CONCLUSIONS AND CLINICAL RELEVANCE Oral administration of cyclosporine in accordance with the protocol for this study did not potentiate the enteroepithelial phase of T gondii infection. Cats with high cyclosporine blood concentrations at the time of primary T gondii infection may be at risk of developing systemic toxoplasmosis.

Full access
in American Journal of Veterinary Research

Abstract

Objective

To determine the effect of craniectomy and durotomy on intracranial pressure (ICP) in clinically normal dogs.

Design

Two-part study (experiments A and B) involving craniectomy and durotomy, with and without treatments to lower ICP.

Animals

Six (experiment A) and 7 (experiment B) healthy dogs.

Procedure

In experiment A, craniectomy was performed in combination with durotomy, diuretic administration, methylprednisolone sodium succinate administration, and hyperventilation, and effect of these manipulations on ICP was determined. In experiment B, dogs had only craniectomy and durotomy without associated ICP-lowering treatments. During both experiments, ICP was monitored throughout the surgical procedure with a fiber optic ICP monitoring device.

Results

Intracranial pressure decreased after the combination of craniectomy, durotomy, and other ICP-lowering treatments in dogs of experiment A. Similar magnitude of decrease in ICP was observed in dogs of experiment B after craniectomy and durotomy.

Conclusions

Comparison of these experiments indicate that surgical removal of overlying skull and incision of the dura mater can significantly decrease ICP in clinically normal dogs.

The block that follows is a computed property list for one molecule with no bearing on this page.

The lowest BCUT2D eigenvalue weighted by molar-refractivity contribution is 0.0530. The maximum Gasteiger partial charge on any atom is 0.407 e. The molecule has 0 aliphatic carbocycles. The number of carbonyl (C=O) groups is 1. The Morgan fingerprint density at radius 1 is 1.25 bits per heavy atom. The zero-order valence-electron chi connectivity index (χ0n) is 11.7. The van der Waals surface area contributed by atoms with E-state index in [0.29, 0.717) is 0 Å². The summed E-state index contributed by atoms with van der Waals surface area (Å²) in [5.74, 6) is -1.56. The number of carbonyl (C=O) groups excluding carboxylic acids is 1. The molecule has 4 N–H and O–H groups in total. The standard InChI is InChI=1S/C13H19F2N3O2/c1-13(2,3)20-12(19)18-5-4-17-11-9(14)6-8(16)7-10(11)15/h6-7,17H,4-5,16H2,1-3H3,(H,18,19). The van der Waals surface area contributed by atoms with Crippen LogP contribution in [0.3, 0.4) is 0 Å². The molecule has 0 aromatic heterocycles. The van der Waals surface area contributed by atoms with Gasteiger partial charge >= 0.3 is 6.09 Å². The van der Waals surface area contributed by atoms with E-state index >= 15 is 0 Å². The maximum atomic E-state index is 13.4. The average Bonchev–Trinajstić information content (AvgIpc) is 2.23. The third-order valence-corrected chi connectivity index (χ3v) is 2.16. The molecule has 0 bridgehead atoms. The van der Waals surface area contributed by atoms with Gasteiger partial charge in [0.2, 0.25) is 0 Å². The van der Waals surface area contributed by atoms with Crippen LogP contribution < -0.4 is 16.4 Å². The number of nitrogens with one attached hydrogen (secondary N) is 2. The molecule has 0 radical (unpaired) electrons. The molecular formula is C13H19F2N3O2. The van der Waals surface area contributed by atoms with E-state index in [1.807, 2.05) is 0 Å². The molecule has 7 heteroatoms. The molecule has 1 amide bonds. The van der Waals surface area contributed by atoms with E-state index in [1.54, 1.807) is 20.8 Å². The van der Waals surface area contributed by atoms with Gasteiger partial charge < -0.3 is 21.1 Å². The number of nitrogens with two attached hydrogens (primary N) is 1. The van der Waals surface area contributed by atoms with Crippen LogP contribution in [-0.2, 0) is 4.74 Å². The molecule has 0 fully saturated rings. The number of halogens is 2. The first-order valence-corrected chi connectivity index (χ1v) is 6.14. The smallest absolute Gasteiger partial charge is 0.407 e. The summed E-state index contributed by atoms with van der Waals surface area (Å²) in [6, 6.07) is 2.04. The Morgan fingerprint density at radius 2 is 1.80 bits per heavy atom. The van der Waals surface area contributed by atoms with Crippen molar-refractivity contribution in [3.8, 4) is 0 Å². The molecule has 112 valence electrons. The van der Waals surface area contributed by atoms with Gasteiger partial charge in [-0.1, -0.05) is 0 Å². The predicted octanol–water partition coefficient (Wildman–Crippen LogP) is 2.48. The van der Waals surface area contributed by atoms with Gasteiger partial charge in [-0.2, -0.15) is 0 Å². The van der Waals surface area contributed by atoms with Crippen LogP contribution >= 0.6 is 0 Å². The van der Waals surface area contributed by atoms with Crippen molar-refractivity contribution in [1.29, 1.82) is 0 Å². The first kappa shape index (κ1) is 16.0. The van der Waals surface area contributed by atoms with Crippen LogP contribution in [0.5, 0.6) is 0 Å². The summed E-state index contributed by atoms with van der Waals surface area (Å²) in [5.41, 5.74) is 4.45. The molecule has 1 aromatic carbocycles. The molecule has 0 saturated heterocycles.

Clinical Relevance

Craniectomy and durotomy may be useful as an adjunct treatment for increased ICP. (Am J Vet Res 1996;57:116-119)

Free access
in American Journal of Veterinary Research

Abstract

Objective—To determine whether serum N-terminal pro-B-type natriuretic peptide (NT-proBNP) concentration is useful in discriminating between cardiac and noncardiac (ie, primary respiratory tract disease) causes of respiratory signs (ie, coughing, stertor, stridor, excessive panting, increased respiratory effort, tachypnea, or overt respiratory distress) in dogs.

Design—Multicenter cross-sectional study.

Animals—115 dogs with respiratory signs.

Procedures—Dogs with respiratory signs were solicited for study. Physical examination, thoracic radiography, and echocardiography were used to determine whether respiratory signs were the result of cardiac (ie, congestive heart failure) or noncardiac (ie, primary respiratory tract disease) causes. Serum samples for NT-proBNP assay were obtained at time of admission for each dog. Receiver-operating characteristic curves were constructed to determine the ability of serum NT-proBNP concentration to discriminate between cardiac and noncardiac causes of respiratory signs.

Results—Serum NT-proBNP concentration was significantly higher in dogs with cardiac versus noncardiac causes of respiratory signs. In dogs with primary respiratory tract disease, serum NT-proBNP concentration was significantly higher in those with concurrent pulmonary hypertension than in those without. A serum NT-proBNP cutoff concentration > 1,158 pmol/L discriminated between dogs with congestive heart failure and dogs with primary respiratory tract disease with a sensitivity of 85.5% and a specificity of 81.3%.

Conclusions and Clinical Relevance—Measuring serum NT-proBNP concentration in dogs with respiratory signs helps to differentiate between congestive heart failure and primary respiratory tract disease as an underlying cause.

Full access
in Journal of the American Veterinary Medical Association